Ribs Preparation

The cut-outs ready to be glued to mdf...

The cut-outs now looking more like rib templates, you can see the areas within the ribs that will be removed.


I have decided to build the ribs, so I can get started. The manual (if you can call it that - several sides of A4 text for the whole build) recommends starting the steel fuselage first, but I am more comfortable with wood fabrication (ex-cabinet maker). I will make the ribs / aileron ribs, then either pack them away and start the fuselage, or carry on and build the wings..not sure yet, since building the wings takes up a huge amount of space. If I can work out where I could store the finished wings, then I will probably build them before the fuselage.

I have decided to make the ribs out of birch aircraft grade 12-ply as opposed to the trussed/gusset type - this will save literally dozens of man hours, with only a weight penalty of approx' 7 pounds. The ribs will have lightening holes in strategic places.

Rib Fabrication Method

Basically I need to make 2 finished ribs as templates (top and bottom wings). Then all one has to do is temp' fix the template to a plywood piece, and run around it with a router fitted with a trim cutter that has a bush guide attached to it - the bush guide will follow the template contours, resulting in a perfect rib clone of the template...viola! When the ribs are made, I can then cut-off the trailing edge part of the template in order to fabricate the shorter ribs where the ailerons are positioned....this saves making 4 templates.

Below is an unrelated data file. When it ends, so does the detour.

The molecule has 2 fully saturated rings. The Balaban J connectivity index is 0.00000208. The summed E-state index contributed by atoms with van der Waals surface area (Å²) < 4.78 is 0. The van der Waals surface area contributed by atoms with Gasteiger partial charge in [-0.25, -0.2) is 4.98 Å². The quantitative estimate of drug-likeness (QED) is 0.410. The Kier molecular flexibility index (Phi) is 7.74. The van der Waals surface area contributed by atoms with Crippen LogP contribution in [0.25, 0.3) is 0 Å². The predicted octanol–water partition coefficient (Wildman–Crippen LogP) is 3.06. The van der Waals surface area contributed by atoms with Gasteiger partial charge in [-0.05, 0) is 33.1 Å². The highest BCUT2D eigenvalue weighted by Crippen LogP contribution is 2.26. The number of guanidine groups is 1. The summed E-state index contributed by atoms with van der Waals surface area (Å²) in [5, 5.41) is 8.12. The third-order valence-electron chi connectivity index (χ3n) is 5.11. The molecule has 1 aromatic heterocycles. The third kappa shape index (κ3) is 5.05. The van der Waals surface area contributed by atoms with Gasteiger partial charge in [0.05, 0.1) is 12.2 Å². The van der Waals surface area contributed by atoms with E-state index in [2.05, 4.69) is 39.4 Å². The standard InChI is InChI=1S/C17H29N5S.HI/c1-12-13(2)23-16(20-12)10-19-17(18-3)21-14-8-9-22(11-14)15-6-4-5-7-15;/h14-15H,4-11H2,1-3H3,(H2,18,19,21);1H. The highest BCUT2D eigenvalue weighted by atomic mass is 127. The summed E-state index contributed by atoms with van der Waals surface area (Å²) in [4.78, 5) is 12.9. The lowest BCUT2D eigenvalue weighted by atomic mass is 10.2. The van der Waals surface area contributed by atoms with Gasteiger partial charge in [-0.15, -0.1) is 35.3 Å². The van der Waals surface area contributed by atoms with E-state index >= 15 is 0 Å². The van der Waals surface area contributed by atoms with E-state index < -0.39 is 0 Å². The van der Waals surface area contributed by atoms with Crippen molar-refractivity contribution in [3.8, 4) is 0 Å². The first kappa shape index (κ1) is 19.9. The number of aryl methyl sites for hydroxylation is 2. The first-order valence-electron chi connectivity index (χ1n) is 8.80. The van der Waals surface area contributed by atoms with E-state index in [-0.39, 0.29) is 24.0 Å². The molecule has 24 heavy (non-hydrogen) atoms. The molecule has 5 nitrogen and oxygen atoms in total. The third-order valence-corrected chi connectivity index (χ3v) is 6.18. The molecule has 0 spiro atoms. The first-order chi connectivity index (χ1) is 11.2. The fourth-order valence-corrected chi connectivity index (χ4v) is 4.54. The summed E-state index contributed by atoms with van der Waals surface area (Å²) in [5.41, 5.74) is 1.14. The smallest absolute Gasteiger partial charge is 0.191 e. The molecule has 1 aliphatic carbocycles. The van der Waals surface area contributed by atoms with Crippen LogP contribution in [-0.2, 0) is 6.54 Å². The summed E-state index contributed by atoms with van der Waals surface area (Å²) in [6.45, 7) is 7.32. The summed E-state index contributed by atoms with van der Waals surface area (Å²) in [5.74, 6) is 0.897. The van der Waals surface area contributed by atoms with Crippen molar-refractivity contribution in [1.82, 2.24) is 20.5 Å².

To make accurate templates, I got the full size rib blue-prints copied at Fedex Kinkos ($5 per copy). I then cut-out the ribs with scissors, leaving a 1/2" border. I will be glueing these cut-outs to a 1/2" piece of mdf. Once glued, they will be run through the band-saw, cutting about 1/8th" outside the line. Final finishing will be by using the bench mounted sanding disc or belt sander.

The belt sander pic below was an idea I had. Bench-mounted belt sanders cost a great deal of money, and the cheaper ones like at the Home Depot were not set at a right-angle to the user (I found one, but that was over 200 bucks). So, I created a jig that holds a hand-held belt sander at a right-angle. How is it clamped solidly in place? - It's clamped via a wedge of wood against the motor casing underneath....works great. Just ensure that the right-angle is setup at a true 90 degrees.

El Cheapo bench belt-sander...